Meg Wolitzer’s novel spans many decades—telling the story of a group of friends who meet at an “arty” summer camp in upstate New York in the early seventies but whose lives remain entangled with each other’s into the new millennium. Most of the novel is told from the perspective of Jules Jacobson, who comes to the camp as Julie but after getting invited into a circle of already established friends, turns into Jules and embraces a life in the arts. The group consists of the beautiful Ash and her brother, Goodman; Ethan, the homely but brilliant cartoonist; Jonah, the son of a famous folksinger; and Cathy, a dancer. Jules, awkward and still reeling from the death of her father, finds comfort and a sense of identity as a member of the “interestings,” all who plan to do something profound and important with their lives—all except Goodman, who seems dedicated to not living up to expectations.
As this group of friends moves through life and through the last decades of the 20th century and into the 21st, there are careers lost and found, betrayals and tragedies, as well as love and relationships. The backdrop to this is the constantly evolving New York City as it shifts from its seedy, dangerous, and more alive version in the 80’s to its Stepford incarnation in the late 90’s.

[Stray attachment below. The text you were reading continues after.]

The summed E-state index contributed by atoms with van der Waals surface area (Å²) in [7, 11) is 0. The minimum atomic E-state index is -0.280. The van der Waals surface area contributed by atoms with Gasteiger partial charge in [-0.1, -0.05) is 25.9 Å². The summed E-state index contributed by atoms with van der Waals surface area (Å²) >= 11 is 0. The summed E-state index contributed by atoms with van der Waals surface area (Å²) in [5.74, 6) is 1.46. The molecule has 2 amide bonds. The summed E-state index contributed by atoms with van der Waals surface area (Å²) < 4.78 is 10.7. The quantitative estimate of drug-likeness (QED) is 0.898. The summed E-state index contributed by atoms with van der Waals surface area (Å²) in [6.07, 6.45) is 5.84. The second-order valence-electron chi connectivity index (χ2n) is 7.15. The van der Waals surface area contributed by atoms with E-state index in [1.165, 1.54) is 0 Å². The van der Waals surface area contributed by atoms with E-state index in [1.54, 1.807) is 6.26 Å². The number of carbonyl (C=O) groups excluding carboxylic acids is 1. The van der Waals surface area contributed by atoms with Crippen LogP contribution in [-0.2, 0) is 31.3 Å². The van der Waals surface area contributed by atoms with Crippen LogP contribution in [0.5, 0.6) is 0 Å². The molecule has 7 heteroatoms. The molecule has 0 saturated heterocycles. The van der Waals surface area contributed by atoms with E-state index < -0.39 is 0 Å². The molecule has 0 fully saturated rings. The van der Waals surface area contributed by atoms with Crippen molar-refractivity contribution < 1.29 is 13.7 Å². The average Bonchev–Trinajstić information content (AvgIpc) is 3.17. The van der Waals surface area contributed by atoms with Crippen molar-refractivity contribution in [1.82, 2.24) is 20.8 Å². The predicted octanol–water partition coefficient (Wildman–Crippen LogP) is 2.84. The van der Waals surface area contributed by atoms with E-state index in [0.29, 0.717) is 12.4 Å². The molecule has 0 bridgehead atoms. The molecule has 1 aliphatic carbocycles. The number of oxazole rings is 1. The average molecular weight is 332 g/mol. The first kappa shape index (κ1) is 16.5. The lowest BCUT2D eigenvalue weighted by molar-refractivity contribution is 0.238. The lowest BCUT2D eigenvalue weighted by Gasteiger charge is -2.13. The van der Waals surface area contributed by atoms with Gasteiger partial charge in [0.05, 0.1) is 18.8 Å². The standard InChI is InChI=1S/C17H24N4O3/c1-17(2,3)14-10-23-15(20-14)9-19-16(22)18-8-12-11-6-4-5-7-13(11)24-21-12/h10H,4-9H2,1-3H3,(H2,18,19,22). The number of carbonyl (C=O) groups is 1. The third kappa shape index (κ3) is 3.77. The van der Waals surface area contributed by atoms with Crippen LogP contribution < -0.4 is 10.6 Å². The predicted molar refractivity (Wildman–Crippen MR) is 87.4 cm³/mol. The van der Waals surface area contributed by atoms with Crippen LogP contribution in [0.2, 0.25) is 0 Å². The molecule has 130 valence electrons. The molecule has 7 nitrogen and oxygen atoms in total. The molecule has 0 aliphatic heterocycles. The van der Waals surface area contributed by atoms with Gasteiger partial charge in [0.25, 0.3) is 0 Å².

There’s a lot to love about this novel even as parts of it made me squirm a bit in self-recognition. There’s a little bit of that narcissistic 15-year-old in us all and this novel shows how dreams often blind us to really living in the realities we occupy, how friends both love and envy each other, and how much of the bones of our characters were formed when we were young.